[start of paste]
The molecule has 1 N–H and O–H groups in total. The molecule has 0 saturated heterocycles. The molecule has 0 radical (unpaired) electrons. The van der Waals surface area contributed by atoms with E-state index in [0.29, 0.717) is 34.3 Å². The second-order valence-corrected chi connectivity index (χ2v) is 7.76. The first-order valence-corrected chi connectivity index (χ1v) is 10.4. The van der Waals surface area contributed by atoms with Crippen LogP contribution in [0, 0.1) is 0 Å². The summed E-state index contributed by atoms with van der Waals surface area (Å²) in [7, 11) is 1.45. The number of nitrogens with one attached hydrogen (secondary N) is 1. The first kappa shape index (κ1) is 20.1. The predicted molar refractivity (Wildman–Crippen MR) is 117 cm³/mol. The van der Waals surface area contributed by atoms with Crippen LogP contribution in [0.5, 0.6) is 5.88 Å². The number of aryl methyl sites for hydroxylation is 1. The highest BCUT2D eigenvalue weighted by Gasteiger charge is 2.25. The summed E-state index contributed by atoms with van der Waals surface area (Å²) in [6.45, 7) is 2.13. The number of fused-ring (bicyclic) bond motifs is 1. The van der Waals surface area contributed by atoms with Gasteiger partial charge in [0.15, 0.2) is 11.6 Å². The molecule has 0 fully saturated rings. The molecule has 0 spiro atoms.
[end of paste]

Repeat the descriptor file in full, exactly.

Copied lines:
The molecule has 1 N–H and O–H groups in total. The molecule has 0 saturated heterocycles. The molecule has 0 radical (unpaired) electrons. The van der Waals surface area contributed by atoms with E-state index in [0.29, 0.717) is 34.3 Å². The second-order valence-corrected chi connectivity index (χ2v) is 7.76. The first-order valence-corrected chi connectivity index (χ1v) is 10.4. The van der Waals surface area contributed by atoms with Crippen LogP contribution in [0, 0.1) is 0 Å². The summed E-state index contributed by atoms with van der Waals surface area (Å²) in [7, 11) is 1.45. The number of nitrogens with one attached hydrogen (secondary N) is 1. The first kappa shape index (κ1) is 20.1. The predicted molar refractivity (Wildman–Crippen MR) is 117 cm³/mol. The van der Waals surface area contributed by atoms with Crippen LogP contribution in [0.5, 0.6) is 5.88 Å². The number of aryl methyl sites for hydroxylation is 1. The highest BCUT2D eigenvalue weighted by Gasteiger charge is 2.25. The summed E-state index contributed by atoms with van der Waals surface area (Å²) in [6.45, 7) is 2.13. The number of fused-ring (bicyclic) bond motifs is 1. The van der Waals surface area contributed by atoms with Gasteiger partial charge in [0.15, 0.2) is 11.6 Å². The molecule has 0 fully saturated rings. The molecule has 0 spiro atoms.